Ada and Archibald MacLeish

19 Aug

In May of 2008 Smith College dedicated 243 acres in Whately, Massachusetts used for outdoor classes and research to Ada and Archibald MacLeish, in recognition of the couple’s close friendship with the school’s first woman president, Jill Ker Conway, and their passion for the environment.

This year, my summer research was conducted with the goal of providing visitors to the Ada and Archibald MacLeish Field Station an understanding of the expanse of contributions the property’s namesakes provided both in the arts and public service.


Archibald MacLeish was strongly influenced by his mother’s family’s propensity to follow all their many interests. His life pursuits and accomplishments were multifaceted. He was a lawyer, editor at Fortune magazine, appointed Librarian of Congress by FDR, Assistant Secretary of State, and chairman of the American delegation of UNESCO. As a writer, he was a three-time Pulitzer Prize winner for poetry and drama as well as recipient of a Tony Award. None of these accomplishments would have been realized without the support of his wife of 65 years, Ada, who was herself an accomplished pianist and concert singer.


After Ada’s graduation from the Westover School and prior to her marriage to Archibald, her parents sent her to Paris to study piano as a viable means of earning a future income. While there, she also studied voice. Later, in the 1920s, Ada returned to Paris with Archibald, alongside many notable early 20th century writers, artists and composers such as Hemingway, Picasso, and Cole Porter. This trip proved advantageous for Ada as her singing career blossomed. However, shortly after the MacLeishes returned to the United States, buying their home in nearby Conway, Ada essentially put an end to her professional singing career to support Archibald and raise their children.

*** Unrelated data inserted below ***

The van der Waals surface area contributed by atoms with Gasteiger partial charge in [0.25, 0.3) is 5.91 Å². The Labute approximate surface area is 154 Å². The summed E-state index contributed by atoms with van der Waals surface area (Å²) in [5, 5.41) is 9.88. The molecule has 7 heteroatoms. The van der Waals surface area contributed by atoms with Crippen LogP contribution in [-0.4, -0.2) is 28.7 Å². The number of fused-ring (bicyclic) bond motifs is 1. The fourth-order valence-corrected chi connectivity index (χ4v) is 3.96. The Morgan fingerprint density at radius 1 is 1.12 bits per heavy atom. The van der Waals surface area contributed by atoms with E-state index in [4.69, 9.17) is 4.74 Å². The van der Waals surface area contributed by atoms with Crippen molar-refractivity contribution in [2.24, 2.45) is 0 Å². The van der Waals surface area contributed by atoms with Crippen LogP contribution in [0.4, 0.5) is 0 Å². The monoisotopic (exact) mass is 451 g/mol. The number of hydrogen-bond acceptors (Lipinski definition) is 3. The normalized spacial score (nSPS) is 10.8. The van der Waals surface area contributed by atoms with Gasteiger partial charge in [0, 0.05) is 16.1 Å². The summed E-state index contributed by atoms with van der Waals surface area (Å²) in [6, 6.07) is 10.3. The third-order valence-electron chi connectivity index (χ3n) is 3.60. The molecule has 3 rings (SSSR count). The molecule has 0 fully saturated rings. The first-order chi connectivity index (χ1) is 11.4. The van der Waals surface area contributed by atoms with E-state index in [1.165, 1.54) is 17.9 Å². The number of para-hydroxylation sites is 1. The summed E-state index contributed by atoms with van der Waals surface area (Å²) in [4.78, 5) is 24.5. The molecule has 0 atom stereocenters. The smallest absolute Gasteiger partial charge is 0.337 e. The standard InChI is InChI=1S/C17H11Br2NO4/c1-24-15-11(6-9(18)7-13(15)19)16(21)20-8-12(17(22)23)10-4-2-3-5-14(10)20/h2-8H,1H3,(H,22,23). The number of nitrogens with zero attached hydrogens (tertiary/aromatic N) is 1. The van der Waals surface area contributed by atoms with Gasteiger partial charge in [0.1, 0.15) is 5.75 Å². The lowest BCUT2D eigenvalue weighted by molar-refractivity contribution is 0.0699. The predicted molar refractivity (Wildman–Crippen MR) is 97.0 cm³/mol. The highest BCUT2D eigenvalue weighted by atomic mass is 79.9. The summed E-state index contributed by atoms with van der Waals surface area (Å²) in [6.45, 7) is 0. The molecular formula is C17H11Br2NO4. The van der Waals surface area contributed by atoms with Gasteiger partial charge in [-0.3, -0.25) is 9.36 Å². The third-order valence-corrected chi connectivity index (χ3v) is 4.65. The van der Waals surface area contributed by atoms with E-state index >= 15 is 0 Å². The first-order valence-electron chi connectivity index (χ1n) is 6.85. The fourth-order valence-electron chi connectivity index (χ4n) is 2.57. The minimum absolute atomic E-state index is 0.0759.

Sources used for researching the MacLeishes, aside from publications available in Smith College libraries, have been the Archibald MacLeish Collection located at Greenfield Community College and the Conway Historical Society. Based on the findings of Ada and Archibald’s rich life histories and their close connection to Smith College, I plan to continue my research as a special studies project under the guidance of Reid Bertone-Johnson during the coming fall semester.

-Jo Harvey

Jo Harvey ‘AC is an ES&P major who likes to spend time outdoors and with family.

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